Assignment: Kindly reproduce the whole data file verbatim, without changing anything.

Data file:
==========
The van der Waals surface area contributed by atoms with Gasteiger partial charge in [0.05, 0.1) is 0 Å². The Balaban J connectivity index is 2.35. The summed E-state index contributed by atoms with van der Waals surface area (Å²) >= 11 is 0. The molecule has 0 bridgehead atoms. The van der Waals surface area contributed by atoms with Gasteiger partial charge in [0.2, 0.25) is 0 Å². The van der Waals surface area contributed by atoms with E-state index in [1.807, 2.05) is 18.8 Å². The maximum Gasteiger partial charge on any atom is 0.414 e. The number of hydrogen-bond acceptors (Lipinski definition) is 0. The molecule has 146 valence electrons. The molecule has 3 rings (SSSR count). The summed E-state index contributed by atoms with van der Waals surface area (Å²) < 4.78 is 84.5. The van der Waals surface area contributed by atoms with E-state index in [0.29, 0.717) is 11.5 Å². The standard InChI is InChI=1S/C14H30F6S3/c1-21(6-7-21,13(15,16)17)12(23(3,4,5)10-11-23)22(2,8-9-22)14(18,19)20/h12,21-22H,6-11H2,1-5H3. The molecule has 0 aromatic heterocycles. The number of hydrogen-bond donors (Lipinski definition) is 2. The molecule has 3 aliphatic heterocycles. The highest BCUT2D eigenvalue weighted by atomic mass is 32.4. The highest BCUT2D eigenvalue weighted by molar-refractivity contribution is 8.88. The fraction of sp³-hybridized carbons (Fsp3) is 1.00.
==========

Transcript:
The van der Waals surface area contributed by atoms with Gasteiger partial charge in [0.05, 0.1) is 0 Å². The Balaban J connectivity index is 2.35. The summed E-state index contributed by atoms with van der Waals surface area (Å²) >= 11 is 0. The molecule has 0 bridgehead atoms. The van der Waals surface area contributed by atoms with Gasteiger partial charge in [0.2, 0.25) is 0 Å². The van der Waals surface area contributed by atoms with E-state index in [1.807, 2.05) is 18.8 Å². The maximum Gasteiger partial charge on any atom is 0.414 e. The number of hydrogen-bond acceptors (Lipinski definition) is 0. The molecule has 146 valence electrons. The molecule has 3 rings (SSSR count). The summed E-state index contributed by atoms with van der Waals surface area (Å²) < 4.78 is 84.5. The van der Waals surface area contributed by atoms with E-state index in [0.29, 0.717) is 11.5 Å². The standard InChI is InChI=1S/C14H30F6S3/c1-21(6-7-21,13(15,16)17)12(23(3,4,5)10-11-23)22(2,8-9-22)14(18,19)20/h12,21-22H,6-11H2,1-5H3. The molecule has 0 aromatic heterocycles. The number of hydrogen-bond donors (Lipinski definition) is 2. The molecule has 3 aliphatic heterocycles. The highest BCUT2D eigenvalue weighted by atomic mass is 32.4. The highest BCUT2D eigenvalue weighted by molar-refractivity contribution is 8.88. The fraction of sp³-hybridized carbons (Fsp3) is 1.00.